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PlayStation 5 - Next gen is expensive


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55 minutes ago, DonRumsfeld said:

Any recommendations for an external drive to play the PS4 games off?

Depends on your budget, really.

 

A large mechanical HDD, say 4TB, will run you £60-80. It'll hold every game you own but loading times will be more or less the same as running the games on a PS4; once you're used to next-gen this will be painful.

 

Your next option up is a SATA SSD twinned with a USB adapter. This'll cost about twice as much as an HDD for half the space – so £160 for 2TB – but loading times will be around 2-4 times as fast as a mechanical drive; the improvement will vary based on what's being loaded.

 

Finally you have an NVMe SSD with a USB enclosure. This'll be more expensive than a SATA SSD, but it's possible that you'll be able to get even more improved load times. Unfortunately we kind of need to wait for someone to test this, however, as whether you'll see any real benefit comes down to all the bits of technology in the chain, namely the USB ports on the console. Digital Foundry's analysis of Series X loading times will likely hold true for PS5 as well, but the performance of external NVMes might differ as the PlayStation's USB ports support up to 10 Gbps in comparison to the XSX's more standard 5 Gbps. Who knows what bottlenecks might stop this making a difference, though, so I'd wait for someone else to find out for you.

 

In terms of a specific recommendation, I've gone for this no-name 2TB SATA SSD in a USB 3.1 enclosure, which currently comes to about £140. Naturally you can save a lot by opting for 1TB instead, and DF recommended this cheaper adapter which is now inevitably unavailable.

 

Ultimately if you don't need something right this second I'd wait, both for testing and price reductions. SSD prices are falling currently, so if you hold out for Black Friday there will probably be some decent deals to be had.

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Oh, one other factor I forgot to mention: mechanical HDDs can make a lot of noise due to vibration, depending on where they're stowed. Might be a consideration if you'll be sleeping in the same room or have a particularly sonorous TV stand.

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1 hour ago, Ferine said:

Finally you have an NVMe SSD with a USB enclosure. This'll be more expensive than a SATA SSD, but it's possible that you'll be able to get even more improved load times. Unfortunately we kind of need to wait for someone to test this, however, as whether you'll see any real benefit comes down to all the bits of technology in the chain, namely the USB ports on the console. Digital Foundry's analysis of Series X loading times will likely hold true for PS5 as well, but the performance of external NVMes might differ as the PlayStation's USB ports support up to 10 Gbps in comparison to the XSX's more standard 5 Gbps. Who knows what bottlenecks might stop this making a difference, though, so I'd wait for someone else to find out for you.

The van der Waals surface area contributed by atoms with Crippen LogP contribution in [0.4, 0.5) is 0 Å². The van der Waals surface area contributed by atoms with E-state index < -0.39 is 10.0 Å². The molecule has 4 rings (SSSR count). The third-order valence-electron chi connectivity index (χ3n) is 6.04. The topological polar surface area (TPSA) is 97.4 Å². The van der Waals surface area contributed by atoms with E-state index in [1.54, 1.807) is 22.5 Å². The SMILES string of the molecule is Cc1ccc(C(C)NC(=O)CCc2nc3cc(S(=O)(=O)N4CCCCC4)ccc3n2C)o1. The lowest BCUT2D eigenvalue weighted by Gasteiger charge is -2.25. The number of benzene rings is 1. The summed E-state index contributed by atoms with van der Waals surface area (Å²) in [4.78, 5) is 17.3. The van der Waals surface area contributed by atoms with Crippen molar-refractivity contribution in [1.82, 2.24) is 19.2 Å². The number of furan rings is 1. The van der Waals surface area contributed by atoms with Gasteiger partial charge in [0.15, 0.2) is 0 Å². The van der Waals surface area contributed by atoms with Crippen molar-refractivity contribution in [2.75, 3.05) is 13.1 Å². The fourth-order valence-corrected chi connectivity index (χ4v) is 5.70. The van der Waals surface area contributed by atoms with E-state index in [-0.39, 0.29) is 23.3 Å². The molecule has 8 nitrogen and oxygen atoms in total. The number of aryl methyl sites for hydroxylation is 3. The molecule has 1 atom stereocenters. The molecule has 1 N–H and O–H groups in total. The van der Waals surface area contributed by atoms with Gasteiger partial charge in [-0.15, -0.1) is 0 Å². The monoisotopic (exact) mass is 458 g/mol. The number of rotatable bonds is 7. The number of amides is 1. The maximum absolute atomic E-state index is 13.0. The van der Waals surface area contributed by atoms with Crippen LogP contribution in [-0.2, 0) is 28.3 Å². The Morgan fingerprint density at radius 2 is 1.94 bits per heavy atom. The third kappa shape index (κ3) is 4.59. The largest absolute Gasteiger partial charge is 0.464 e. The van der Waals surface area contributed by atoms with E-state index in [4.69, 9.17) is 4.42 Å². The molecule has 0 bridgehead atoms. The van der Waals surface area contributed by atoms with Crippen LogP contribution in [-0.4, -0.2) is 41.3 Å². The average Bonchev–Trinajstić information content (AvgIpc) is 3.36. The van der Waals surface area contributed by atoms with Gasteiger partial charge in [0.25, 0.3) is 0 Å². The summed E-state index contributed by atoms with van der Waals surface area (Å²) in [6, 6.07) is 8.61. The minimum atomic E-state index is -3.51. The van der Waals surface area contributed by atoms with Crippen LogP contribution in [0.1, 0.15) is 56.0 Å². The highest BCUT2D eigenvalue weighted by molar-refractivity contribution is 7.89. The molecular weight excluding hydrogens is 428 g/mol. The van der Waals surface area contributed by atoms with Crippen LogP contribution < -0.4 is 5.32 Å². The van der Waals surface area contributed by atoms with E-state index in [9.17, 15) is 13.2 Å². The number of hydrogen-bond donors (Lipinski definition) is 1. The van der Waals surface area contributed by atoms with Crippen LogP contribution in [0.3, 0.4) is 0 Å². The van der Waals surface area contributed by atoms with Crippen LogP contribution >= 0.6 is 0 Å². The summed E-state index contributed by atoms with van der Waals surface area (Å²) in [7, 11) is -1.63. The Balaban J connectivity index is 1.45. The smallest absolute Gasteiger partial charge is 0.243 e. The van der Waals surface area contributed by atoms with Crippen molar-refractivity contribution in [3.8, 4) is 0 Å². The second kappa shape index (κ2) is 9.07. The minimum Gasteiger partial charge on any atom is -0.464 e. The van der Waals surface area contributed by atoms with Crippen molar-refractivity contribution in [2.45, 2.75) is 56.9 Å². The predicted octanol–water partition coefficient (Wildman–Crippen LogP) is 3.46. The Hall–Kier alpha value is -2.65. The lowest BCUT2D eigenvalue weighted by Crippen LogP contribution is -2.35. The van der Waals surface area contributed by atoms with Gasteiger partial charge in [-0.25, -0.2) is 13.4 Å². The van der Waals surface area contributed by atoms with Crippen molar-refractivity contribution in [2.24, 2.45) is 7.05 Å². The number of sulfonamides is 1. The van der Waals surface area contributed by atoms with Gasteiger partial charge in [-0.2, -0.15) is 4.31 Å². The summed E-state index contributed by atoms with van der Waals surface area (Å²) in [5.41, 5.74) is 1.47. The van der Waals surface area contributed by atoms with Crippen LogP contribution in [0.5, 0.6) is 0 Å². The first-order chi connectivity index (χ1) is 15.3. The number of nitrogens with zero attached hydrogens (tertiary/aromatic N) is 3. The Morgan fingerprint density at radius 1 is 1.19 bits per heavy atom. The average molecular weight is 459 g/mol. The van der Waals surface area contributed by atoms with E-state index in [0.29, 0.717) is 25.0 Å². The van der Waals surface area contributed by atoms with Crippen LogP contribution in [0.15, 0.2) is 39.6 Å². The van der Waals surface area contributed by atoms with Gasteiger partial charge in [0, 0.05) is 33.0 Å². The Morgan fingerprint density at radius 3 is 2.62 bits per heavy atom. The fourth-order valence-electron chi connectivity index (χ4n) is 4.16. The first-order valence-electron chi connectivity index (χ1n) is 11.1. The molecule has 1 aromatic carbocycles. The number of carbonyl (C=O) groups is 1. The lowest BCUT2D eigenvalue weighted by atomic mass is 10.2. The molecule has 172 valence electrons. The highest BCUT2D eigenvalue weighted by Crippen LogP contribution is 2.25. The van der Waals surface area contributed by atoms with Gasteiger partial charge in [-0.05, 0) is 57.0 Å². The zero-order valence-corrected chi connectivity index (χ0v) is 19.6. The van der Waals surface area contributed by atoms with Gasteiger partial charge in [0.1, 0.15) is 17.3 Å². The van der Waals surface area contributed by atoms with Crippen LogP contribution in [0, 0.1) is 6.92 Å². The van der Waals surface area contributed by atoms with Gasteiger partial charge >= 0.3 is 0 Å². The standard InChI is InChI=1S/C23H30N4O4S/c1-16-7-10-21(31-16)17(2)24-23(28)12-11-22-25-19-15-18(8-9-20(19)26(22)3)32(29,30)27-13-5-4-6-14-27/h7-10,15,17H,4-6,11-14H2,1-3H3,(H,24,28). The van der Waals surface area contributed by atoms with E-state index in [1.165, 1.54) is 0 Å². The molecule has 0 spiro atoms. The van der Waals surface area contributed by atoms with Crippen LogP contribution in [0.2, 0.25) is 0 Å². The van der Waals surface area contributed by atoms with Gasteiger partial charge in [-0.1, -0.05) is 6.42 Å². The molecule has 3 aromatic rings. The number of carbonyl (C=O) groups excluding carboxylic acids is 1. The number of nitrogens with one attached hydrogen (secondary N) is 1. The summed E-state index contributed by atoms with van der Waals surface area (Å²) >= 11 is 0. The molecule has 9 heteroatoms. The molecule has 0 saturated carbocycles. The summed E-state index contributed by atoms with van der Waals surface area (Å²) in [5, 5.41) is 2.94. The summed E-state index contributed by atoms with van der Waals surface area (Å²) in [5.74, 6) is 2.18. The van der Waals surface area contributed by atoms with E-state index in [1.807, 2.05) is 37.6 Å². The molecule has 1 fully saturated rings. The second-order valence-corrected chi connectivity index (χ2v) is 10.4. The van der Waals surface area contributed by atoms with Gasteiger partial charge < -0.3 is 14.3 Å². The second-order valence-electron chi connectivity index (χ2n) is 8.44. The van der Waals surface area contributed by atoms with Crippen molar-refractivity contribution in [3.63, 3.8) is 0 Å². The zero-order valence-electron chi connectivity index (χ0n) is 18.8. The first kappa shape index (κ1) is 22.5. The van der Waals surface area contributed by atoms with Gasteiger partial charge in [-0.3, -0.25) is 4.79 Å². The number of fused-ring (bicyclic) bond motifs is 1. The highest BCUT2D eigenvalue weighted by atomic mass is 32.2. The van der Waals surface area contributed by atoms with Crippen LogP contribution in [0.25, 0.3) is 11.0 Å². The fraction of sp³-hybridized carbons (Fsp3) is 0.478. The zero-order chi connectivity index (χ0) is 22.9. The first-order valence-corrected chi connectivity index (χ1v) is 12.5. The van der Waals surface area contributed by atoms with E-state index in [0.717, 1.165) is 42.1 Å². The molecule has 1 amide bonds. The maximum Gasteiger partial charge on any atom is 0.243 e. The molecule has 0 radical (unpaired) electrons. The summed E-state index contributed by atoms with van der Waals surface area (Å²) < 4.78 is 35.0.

So far Richard Leadbetter's findings have just confirmed that the Next Gen consoles behave pretty much the same as PCs do with SSDs and games, there is minimal advantage for faster NVMe drives when running in legacy mode.

 

It's going to take games specifically coded to take advantage of the PS5 I/O controller to actually unlock the faster transfer speeds possible via NVMe. For legacy games, SATA is the best price/performance, just like it is on PC for games where the fastest PCIe 4.0 SSDs are barely any faster than mediocre SATA ones, despite the many times faster linear transfer speeds they can do if you are moving a lot of data.

 

Save the NVMe drives for installing internally to run PS5-native games.

 

This is the first released PS5-compatible NVMe drive from Samsung, from how it loads legacy games, you'd think it was a fucking waste of money:

 

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The same Final Fantasy XIV loading test done on a whole lot of different drives:

 

XVBmn4V.png

 

 

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2 hours ago, Ferine said: